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Chinese Names

A complete Chinese name is composed of two parts; a family name (surname) and a given name. Chinese surnames originated from the matriarchal clan society about five thousand years ago. There are numerous surnames, but the exact number is not available. An intellectual in the Song Dynasty (960 - 1279) wrote a book titled 'Bai Jia Xing', meaning 'hundreds of surnames'. In the book are over five hundreds family names of Chinese including over sixty compound surnames (a compound surname is composed of two characters). It is said that Zhang, Wang, Li, Zhao and Liu are the most popular single surnames, and that Zhuge, Oyang, Situ, etc. are the most familiar compound family names.

Chinese names have their own traditional features. The surname, generally one character coming first, is usually passed down from father to children. Chinese women still kept their surname after marriage. The given name is often composed of one or two characters that are meaningful and hopeful. Some are named after their birth place, while others are named after natural sights or virtues. Boys' names usually show force or valor, while the names of girls are composed of soft and beautiful characters. Nowadays, Chinese names are not as complex as the ancient names with alias and more and more parents would like to choose the rare characters with significant senses for their child to avoid the similar or unisonant given names with other people.

Here are some points on addressing a Chinese person. We usually address a Chinese person by his or her family name. Otherwise it can be considered impolite; unless you are longtime, good friends. Following the surname, use Xiansheng (Mr.) for men, and Nvshi (Ms.) or Xiaojie (Miss.) for women. Using the same western custom, we suggest that you add professional title after his or her family names when addressing a very important person. For example, we address President Hu Jintao as Hu Zhuxi, Minister Wen as Wen Zongli, and Manager Zhang as Zhang Jingli, etc.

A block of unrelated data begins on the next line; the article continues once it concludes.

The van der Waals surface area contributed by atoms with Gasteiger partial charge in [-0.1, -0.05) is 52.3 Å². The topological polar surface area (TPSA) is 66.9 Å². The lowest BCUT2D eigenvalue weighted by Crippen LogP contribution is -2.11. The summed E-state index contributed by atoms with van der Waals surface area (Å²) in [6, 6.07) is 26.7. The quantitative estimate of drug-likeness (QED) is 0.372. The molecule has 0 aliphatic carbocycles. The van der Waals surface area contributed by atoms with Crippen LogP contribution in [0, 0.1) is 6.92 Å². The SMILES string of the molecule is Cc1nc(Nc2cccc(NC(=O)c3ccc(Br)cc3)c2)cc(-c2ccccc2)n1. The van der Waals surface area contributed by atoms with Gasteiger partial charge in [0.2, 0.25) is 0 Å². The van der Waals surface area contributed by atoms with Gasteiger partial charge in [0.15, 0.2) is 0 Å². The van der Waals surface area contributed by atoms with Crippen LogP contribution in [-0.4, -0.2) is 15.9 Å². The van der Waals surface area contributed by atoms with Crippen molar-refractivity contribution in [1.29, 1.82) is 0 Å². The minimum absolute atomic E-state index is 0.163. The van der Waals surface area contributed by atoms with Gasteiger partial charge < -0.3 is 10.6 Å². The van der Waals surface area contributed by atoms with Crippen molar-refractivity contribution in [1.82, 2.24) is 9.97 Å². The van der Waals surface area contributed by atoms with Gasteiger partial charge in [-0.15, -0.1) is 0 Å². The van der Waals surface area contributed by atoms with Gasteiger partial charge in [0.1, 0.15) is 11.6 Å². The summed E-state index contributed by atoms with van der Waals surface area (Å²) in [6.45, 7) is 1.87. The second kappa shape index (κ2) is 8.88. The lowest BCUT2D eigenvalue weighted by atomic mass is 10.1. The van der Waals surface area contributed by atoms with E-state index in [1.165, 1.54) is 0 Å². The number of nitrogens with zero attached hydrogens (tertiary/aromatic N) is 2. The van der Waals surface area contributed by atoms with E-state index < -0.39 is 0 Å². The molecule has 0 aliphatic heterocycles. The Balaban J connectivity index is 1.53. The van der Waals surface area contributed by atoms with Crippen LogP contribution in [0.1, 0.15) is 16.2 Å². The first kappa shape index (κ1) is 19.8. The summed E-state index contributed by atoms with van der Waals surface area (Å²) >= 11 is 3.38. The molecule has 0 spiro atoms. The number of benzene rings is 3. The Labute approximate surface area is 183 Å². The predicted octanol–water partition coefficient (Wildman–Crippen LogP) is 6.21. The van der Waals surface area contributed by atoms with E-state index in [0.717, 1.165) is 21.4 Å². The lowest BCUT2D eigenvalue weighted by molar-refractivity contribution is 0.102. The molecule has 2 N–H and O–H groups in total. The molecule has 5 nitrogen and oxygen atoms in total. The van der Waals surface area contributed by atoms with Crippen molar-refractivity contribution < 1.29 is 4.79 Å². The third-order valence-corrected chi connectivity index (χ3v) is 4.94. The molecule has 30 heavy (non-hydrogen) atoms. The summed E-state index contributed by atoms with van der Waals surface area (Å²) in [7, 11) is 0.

I want to say
  • Replykaren berger,   United States
    2012/4/27 21:30:00

    My friends name is Zhengyi Liu, her parent are visiting from China, I want to give them a card, how do I address the card?
    Thank you.

    • Jack :2012/4/28 20:56:00

      I guess it is liú zhèng yì.

    • Hank :2012/4/28 20:58:00

      I know that in China people often call a friend's parents uncle and aunt in respect.

  • Replykaren berger,   United States
    2012/4/27 21:35:00

    Second question:

    My Chinese friend always wants to be called by an American nick-name.. how do I pronounce her real Chinese name?
    Zhengyi Liu. Thank you

  • Replyjudy,   United Kingdom
    2012/4/25 6:12:00

    I am writing a business email to an assistant professor in China, called Jiancheng Weng. What is the correct way to address him?

    • Babara :2012/4/25 19:05:00

      Both Mr. Weng Jiangcheng and Mr. Weng are ok.

  • ReplyJeff,   United States
    2011/11/8 7:44:00

    I am addressing a letter to Tsai Bao Cheng

    is it correct to right Dear Mr. Cheng: ?

    • Tina :2011/11/8 18:47:00

      Hi Jeff,
      no. it should be Dear Mr. Tsai:, or just Dear Mr. Tsai Bao Cheng:

  • ReplyNatalie
    2011/6/15 13:25:00

    can you help me i need to do a project and i need a good chinese name for and girl

    • Sue :2011/6/15 20:13:00

      a Chinese Name for girl?
      is it for you?
      how about Zhao Na

  • ReplyLytton,   Ireland
    2010/11/11 3:18:00

    my name is Lytton , i want a Chinese Name.

    • Bella :2011/5/16 22:28:00

      how about Li Te ??, which sounds like your English name?

  • ReplyMrs P Tempest,   United Kingdom
    2008/12/5 13:44:00


    • amthony camareo :2011/5/16 12:59:00

      do u now the history of china becuz we are studiing it and we need to know what is a kite and do u no wut fufu means?

    • Sandy :2011/5/16 22:22:00

      hi Amthony Camareo,
      you can find information about Chinese history here
      and here is the info. about the Kite:
      no idea about fufu.

  • ReplyStephanie,   Indonesia
    2009/11/7 9:38:00

    please give me a chinese name suggestion

  • ReplyEmily Ann,   China
    2009/3/11 18:57:00

    hello my mane is Emily, how are you?